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UMHB launches all online program

Published in the September 14, 2016 issue of The Bells This fall, the university launched a new degree program called MyWay. This all-online program is geared toward adult learners who are looking to finish their degrees through Competency-Based Education (CBE). MyWay is set up so that a student pays $3,000 for a six-month subscription to MyWay. The subscription gives them access to “all you can complete” modules and assessments, which are equivalent to lectures and tests. Students are expected to finish at least 12 hours in the allotted six-month period, but are encouraged to do more. Dr. ChrissAnn Merriman, Interim Director for Distance Education at UMHB, worked closely with a team of seven to create MyWay. “This is a 20-month plus initiative that over 100 faculty and staff have helped design and develop.” The preparation of MyWay also included research of what employers were looking for in an employee. This helped the team to structure their degree plans to fit the students’work needs. The degree, labelled Applied Studies and Organizational Leadership, is a comprehensive plan that combines the greatest needs of both the students and the employers. This includes: communication, teamwork, and ability to develop their coworkers. Merriman also mentioned that MyWay is mainly geared towards adult learners who are coming back to get their degree. “There are a lot of students across the country who have credit, but never were able to finish their degree,” she said. “We’ve found that we could help the degree-completers who may have had things happen in their lives that caused them to complete their degree. So, we’re able to help.” Merriman and her team have prepared for the struggles of an online degree program, especially considering that some students haven’t studied in many years. “We’ve really set up some good tutorials for students like how to write an essay. Some of these students have not written an essay in years, so it’s important to help them identify what an essay looks like and what to think about when you’re writing them.” Instead of tests, the MyWay program assesses students’ skills by having them do projects at the end of every module. This reinforces the information the students have learned. “There are not multiple choice or short essay. These are projects they apply potentially to their business or something in their lives or something that’s happening.” The students’ progress is monitered weekly by MyWay Success Coach, Teesha Goosh. “I’m here to encourage, to support, and to interact with students, to let them know that I’m here to serve them,” Goosh said. The success coach said she lives by the model of “serve with...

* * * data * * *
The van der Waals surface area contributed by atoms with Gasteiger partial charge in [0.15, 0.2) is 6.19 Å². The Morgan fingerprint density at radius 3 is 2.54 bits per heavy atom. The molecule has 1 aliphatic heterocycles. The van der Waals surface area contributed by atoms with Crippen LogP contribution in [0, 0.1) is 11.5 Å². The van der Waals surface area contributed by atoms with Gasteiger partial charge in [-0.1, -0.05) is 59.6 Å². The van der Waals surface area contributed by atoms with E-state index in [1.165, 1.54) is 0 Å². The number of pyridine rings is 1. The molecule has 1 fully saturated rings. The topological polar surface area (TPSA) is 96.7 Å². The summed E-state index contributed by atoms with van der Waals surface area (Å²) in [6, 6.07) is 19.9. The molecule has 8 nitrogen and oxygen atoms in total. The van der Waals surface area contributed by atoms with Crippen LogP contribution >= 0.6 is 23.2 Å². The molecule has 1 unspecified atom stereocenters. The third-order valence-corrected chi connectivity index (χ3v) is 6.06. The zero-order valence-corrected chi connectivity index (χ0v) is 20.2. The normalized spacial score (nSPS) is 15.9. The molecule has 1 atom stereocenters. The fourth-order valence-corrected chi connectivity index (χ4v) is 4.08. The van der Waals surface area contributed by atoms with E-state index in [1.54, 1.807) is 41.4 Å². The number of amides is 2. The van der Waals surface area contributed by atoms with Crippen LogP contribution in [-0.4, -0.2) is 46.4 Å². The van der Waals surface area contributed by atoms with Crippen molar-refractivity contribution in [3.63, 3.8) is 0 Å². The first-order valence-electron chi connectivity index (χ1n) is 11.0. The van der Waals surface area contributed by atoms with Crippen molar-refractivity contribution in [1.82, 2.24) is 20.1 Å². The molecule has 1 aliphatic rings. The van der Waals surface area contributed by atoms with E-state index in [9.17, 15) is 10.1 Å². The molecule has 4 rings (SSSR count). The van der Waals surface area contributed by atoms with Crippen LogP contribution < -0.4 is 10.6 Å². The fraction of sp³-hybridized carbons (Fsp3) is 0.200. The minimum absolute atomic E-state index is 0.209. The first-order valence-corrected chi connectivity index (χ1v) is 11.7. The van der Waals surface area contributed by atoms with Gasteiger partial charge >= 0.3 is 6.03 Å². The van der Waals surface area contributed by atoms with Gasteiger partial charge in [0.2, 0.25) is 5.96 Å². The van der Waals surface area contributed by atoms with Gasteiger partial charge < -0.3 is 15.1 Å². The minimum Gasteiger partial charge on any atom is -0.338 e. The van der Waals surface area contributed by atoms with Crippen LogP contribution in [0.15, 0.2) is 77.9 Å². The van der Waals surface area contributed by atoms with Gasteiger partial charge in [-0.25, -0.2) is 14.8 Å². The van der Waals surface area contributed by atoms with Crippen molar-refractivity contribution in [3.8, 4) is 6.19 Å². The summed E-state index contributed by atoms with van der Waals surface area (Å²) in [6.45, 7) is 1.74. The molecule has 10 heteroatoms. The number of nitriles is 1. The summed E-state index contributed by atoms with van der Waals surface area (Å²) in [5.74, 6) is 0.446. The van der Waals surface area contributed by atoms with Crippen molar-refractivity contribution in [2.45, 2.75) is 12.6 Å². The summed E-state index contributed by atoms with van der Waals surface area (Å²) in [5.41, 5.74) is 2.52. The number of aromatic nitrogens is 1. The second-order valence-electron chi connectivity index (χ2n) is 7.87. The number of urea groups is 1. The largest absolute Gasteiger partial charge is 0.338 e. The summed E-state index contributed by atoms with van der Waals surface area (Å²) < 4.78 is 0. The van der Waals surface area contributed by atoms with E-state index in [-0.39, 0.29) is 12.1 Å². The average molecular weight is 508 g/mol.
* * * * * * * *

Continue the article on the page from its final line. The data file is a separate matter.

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The secret life of RD’s: The ins and outs of resident directors